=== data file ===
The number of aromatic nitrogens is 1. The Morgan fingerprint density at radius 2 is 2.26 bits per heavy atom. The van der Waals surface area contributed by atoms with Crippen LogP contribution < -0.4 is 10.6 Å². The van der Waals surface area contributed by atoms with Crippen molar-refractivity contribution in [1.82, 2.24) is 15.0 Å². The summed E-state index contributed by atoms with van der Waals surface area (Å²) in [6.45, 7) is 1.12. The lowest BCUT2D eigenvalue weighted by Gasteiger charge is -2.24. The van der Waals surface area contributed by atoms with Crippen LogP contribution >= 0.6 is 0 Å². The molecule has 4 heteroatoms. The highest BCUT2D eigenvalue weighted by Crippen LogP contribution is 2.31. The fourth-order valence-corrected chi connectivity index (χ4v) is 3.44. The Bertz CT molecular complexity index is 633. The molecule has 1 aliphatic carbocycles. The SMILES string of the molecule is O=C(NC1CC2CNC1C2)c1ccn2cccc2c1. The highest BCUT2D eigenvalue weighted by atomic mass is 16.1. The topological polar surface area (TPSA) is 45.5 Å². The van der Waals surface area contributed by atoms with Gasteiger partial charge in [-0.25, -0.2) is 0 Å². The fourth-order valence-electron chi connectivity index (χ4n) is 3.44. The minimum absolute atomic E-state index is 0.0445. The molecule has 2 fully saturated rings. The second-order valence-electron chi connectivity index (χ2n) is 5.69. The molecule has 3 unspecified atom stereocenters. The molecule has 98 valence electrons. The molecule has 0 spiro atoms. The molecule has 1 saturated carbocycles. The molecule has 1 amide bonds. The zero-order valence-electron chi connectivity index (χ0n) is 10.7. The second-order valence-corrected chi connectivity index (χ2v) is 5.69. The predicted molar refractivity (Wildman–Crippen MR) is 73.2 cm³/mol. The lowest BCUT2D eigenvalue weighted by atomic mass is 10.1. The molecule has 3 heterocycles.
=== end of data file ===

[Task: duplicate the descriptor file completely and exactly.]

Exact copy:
The number of aromatic nitrogens is 1. The Morgan fingerprint density at radius 2 is 2.26 bits per heavy atom. The van der Waals surface area contributed by atoms with Crippen LogP contribution < -0.4 is 10.6 Å². The van der Waals surface area contributed by atoms with Crippen molar-refractivity contribution in [1.82, 2.24) is 15.0 Å². The summed E-state index contributed by atoms with van der Waals surface area (Å²) in [6.45, 7) is 1.12. The lowest BCUT2D eigenvalue weighted by Gasteiger charge is -2.24. The van der Waals surface area contributed by atoms with Crippen LogP contribution >= 0.6 is 0 Å². The molecule has 4 heteroatoms. The highest BCUT2D eigenvalue weighted by Crippen LogP contribution is 2.31. The fourth-order valence-corrected chi connectivity index (χ4v) is 3.44. The Bertz CT molecular complexity index is 633. The molecule has 1 aliphatic carbocycles. The SMILES string of the molecule is O=C(NC1CC2CNC1C2)c1ccn2cccc2c1. The highest BCUT2D eigenvalue weighted by atomic mass is 16.1. The topological polar surface area (TPSA) is 45.5 Å². The van der Waals surface area contributed by atoms with Gasteiger partial charge in [-0.25, -0.2) is 0 Å². The fourth-order valence-electron chi connectivity index (χ4n) is 3.44. The minimum absolute atomic E-state index is 0.0445. The molecule has 2 fully saturated rings. The second-order valence-electron chi connectivity index (χ2n) is 5.69. The molecule has 3 unspecified atom stereocenters. The molecule has 98 valence electrons. The molecule has 0 spiro atoms. The molecule has 1 saturated carbocycles. The molecule has 1 amide bonds. The zero-order valence-electron chi connectivity index (χ0n) is 10.7. The second-order valence-corrected chi connectivity index (χ2v) is 5.69. The predicted molar refractivity (Wildman–Crippen MR) is 73.2 cm³/mol. The lowest BCUT2D eigenvalue weighted by atomic mass is 10.1. The molecule has 3 heterocycles.